Arpangel wrote:I loved "back then" it was great, because? any improvements in sonic quality could be clearly heard, and they were a revelation to my ears, do bare in mind, I had little money, so anything half decent always blew me away, compared to my Dansette record player!
Plus, we all had this longing to hear what things sounded like in a "recording studio" it was a mysterious world to me, I thought "wow! it must sound incredible in there" and we’d always be trying to somehow get that mysterious sound with our own stuff.
It was a hopeful time, everything was improving constantly, in obvious ways, and we embraced those improvements unquestionably because they were so obviously "improvements"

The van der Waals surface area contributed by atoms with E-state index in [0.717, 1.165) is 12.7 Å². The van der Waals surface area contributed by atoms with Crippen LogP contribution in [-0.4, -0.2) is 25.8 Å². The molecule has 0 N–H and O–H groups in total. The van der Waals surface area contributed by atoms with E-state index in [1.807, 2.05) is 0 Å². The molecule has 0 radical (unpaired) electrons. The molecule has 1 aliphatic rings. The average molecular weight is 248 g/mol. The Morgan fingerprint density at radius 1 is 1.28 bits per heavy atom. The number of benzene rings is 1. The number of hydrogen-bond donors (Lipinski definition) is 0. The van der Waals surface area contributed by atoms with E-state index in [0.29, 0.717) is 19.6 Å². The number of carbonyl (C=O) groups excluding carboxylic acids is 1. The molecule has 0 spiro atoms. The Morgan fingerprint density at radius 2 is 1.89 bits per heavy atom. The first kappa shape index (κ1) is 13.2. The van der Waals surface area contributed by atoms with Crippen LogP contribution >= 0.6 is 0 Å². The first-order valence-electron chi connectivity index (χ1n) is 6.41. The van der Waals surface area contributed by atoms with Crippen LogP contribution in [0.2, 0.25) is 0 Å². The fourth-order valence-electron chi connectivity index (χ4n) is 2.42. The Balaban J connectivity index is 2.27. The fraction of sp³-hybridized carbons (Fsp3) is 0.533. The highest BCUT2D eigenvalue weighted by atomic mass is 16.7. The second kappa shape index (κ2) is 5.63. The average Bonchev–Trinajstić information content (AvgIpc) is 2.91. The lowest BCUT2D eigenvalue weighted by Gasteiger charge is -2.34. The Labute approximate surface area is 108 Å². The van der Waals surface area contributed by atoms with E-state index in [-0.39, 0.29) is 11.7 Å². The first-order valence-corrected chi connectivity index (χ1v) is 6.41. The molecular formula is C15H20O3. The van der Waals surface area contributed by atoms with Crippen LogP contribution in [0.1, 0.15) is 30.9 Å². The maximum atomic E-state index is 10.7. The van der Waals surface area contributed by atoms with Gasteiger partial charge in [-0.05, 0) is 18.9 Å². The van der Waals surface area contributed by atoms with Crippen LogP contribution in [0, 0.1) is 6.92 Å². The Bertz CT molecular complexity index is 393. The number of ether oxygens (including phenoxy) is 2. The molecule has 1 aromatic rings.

Nowadays the improvements aren’t so obvious, if noticeable at all, and quality has reached a level where it’s just a matter of personal preference sometimes, it’s not like "back then" when it was so blatantly obvious things were actually "improvements" and no one doubted that, that was of course, until transistors took over from valves...
:D :D :D
Don't you go knocking transistors sir! They are the root of all the advances in audio electronics.
Yes, the early 'Geranium' devices were very feeble and rather noisy but with the coming of the Silicon planar transistor, at last we could have audio kit that was of great sound quality and PORTABLE!
The active monitor/PA speaker could never have happened. The biggest practical quality valve PA is about 100W and that bugger runs bloody hot.
In every technical department a well designed transistor amplifier is superior to a valve device. Valves really have only one 'quality' that sets them apart from Silicon. Distortion, more of it but of course some people like that.
Oh yes! Valves are largely immune to hard radiation but who will be left to listen?